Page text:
Darryl Dawkins, NBA’s ‘Chocolate Thunder’ Dunker, Dies at 58

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Darryl Dawkins

Sixers Darryl Dawkins hammers another dunk shot through the net to score against the Atlanta Hawks in an NBA playoff game, in this April 15, 1980 file photo, in Philadelphia.

Photographer: Rusty Kennedy/AP Photo

Darryl Dawkins, who was the first high school player to go straight to the National Basketball Association and became known for his backboard-shattering dunks, has died. He was 58.

Dawkins died Thursday at Lehigh Valley Hospital-Cedar Crest in Allentown, Pennsylvania, according to an e-mailed statement from the Lehigh County Coroner’s Office. The cause was a heart attack, his family said in a statement from the NBA.

Dawkins, who was nicknamed “Chocolate Thunder” and claimed to hail from the Planet Lovetron, played in the league for 14 seasons, including his first seven with the Philadelphia 76ers. He was 18 when the team selected him out of high school with the fifth pick of the 1975 draft.

The 6-foot-11 Dawkins became most famous for his slam dunks, which he gave names such as “In-Your-Face Disgrace,” “Look Out Below,” “Rim-Wrecker,” “Go-Rilla,” “Spine Chiller Supreme” and “Cover Your Head.”

Dawkins made NBA history in November 1979 by shattering a glass backboard with a dunk against Bill Robinzine of the Kansas City Kings. He called that dunk the “Chocolate-Thunder-Flying, Robinzine-Crying, Teeth-Shaking, Glass-Breaking, Rump-Roasting, Bun-Toasting, Wham-Bam, Glass-Breaker-I-Am-Jam.”

One month after that dunk, Dawkins shattered a backboard and pulled down the rim in the Philadelphia Spectrum during a game against the San Antonio Spurs. Afterward, then-NBA Commissioner Larry O’Brien informed Dawkins that every time he broke a backboard, he’d owe the league $5,000.

“It wasn’t really a safe thing to do,” Dawkins said, according to a 2007 article in the New York Times. “But it was a Darryl Dawkins thing to do.”

Basketball backboards today are made of shatterproof materials and have collapsible rims in part because of Dawkins’s ferocious dunking ability.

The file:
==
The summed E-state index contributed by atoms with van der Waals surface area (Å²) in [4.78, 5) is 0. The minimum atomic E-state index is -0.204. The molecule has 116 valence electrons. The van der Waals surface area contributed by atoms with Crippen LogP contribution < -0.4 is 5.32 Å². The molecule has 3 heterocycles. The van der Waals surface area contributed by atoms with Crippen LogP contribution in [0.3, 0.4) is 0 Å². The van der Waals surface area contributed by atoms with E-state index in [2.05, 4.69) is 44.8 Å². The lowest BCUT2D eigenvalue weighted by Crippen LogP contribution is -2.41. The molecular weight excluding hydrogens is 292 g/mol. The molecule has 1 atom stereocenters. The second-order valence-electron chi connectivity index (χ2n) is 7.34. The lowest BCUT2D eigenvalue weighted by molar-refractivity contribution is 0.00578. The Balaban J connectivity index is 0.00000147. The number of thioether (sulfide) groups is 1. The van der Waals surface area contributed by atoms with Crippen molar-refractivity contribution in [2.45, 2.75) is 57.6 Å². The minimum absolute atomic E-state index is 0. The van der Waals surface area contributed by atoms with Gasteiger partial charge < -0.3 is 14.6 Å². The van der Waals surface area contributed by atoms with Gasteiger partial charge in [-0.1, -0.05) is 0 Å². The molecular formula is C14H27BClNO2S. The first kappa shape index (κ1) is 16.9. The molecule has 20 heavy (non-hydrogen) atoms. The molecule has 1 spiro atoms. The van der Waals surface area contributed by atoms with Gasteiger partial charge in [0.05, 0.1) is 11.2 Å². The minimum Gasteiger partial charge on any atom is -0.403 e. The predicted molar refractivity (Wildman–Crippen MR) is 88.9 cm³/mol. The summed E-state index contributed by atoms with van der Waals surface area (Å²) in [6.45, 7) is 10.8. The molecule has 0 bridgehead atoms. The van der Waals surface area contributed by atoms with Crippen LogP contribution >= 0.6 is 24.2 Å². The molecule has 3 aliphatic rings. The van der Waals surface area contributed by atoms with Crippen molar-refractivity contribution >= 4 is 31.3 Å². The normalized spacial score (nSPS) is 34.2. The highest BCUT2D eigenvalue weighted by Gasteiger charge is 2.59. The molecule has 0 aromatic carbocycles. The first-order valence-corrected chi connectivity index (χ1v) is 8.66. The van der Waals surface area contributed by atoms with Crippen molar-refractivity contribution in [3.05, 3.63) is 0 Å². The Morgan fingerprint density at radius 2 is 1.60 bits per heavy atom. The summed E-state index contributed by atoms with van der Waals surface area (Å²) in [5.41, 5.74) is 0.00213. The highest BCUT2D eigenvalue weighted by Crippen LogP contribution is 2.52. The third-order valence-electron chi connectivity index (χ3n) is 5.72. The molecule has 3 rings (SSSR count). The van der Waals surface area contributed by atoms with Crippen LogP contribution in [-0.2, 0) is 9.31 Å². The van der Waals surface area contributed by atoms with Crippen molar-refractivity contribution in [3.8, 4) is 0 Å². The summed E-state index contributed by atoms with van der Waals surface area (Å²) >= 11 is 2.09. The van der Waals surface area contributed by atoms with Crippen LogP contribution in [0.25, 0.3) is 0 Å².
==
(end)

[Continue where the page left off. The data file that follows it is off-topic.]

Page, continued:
Dawkins played alongside players such as Julius Erving, World B. Free and Doug Collins in Philadelphia and lost three times in the NBA Finals. He left the 76ers after the 1981-82 season, going on to play for the New Jersey Nets, Utah Jazz and Detroit Pistons.

Dawkins averaged 12 points and 6.1 rebounds a game over his NBA playing career, which ended after the 1988-89 season. He later had a brief stint with the Harlem Globetrotters and then played a season in the Continental Basketball Association before getting into coaching at the semi-pro and college level.

“We’ve lost a dear friend and an iconic figure, both on and off the court,” Scott O’Neil, the chief executive officer of the 76ers, said in an e-mailed statement. “His endearing charm, infectious smile and unparalleled sense of humor will be sorely missed. ‘Chocolate Thunder’ will always have a special place in our hearts.”

Darryl Dawkins was born Jan. 11, 1957, in Orlando, Florida, according to Basketball-Reference.com. His mother was Harriet Dawkins. His father left home when Dawkins was very young, the player said, according to a 1976 article in the Atlanta Constitution.

He attended Maynard Evans High School in Orlando, where he led the basketball team to an 82-12 record in three seasons and averaged 26 points a game his senior year, according to a Los Angeles Times article in 1976.

“More than anything Darryl accomplished in his basketball career as the inimitable ‘Chocolate Thunder,’ he was most proud of his role and responsibility as a husband and father,” his family said in the statement.

His survivors include his wife, Janice, and four children, Dara, Tabitha, Nicholas and Alexis, according to the family statement.

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